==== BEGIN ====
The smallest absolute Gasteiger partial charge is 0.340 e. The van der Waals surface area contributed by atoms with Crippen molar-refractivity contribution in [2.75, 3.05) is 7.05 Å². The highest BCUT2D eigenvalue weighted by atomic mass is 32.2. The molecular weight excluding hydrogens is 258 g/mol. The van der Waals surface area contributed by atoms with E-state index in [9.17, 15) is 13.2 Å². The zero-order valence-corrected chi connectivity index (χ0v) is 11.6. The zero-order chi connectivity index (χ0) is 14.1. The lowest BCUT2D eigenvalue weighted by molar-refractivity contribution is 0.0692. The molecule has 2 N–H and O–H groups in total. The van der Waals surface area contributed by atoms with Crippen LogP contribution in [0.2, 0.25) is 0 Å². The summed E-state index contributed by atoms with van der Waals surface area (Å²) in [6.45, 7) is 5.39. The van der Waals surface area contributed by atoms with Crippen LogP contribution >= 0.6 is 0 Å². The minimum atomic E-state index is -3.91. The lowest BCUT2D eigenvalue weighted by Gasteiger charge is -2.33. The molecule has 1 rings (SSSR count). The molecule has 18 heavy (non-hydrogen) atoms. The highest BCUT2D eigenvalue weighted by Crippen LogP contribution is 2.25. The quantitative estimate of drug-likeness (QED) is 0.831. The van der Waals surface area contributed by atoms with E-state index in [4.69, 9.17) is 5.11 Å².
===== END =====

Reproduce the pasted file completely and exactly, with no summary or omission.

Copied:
The smallest absolute Gasteiger partial charge is 0.340 e. The van der Waals surface area contributed by atoms with Crippen molar-refractivity contribution in [2.75, 3.05) is 7.05 Å². The highest BCUT2D eigenvalue weighted by atomic mass is 32.2. The molecular weight excluding hydrogens is 258 g/mol. The van der Waals surface area contributed by atoms with E-state index in [9.17, 15) is 13.2 Å². The zero-order valence-corrected chi connectivity index (χ0v) is 11.6. The zero-order chi connectivity index (χ0) is 14.1. The lowest BCUT2D eigenvalue weighted by molar-refractivity contribution is 0.0692. The molecule has 2 N–H and O–H groups in total. The van der Waals surface area contributed by atoms with Crippen LogP contribution in [0.2, 0.25) is 0 Å². The summed E-state index contributed by atoms with van der Waals surface area (Å²) in [6.45, 7) is 5.39. The van der Waals surface area contributed by atoms with Crippen LogP contribution >= 0.6 is 0 Å². The minimum atomic E-state index is -3.91. The lowest BCUT2D eigenvalue weighted by Gasteiger charge is -2.33. The molecule has 1 rings (SSSR count). The molecule has 18 heavy (non-hydrogen) atoms. The highest BCUT2D eigenvalue weighted by Crippen LogP contribution is 2.25. The quantitative estimate of drug-likeness (QED) is 0.831. The van der Waals surface area contributed by atoms with E-state index in [4.69, 9.17) is 5.11 Å².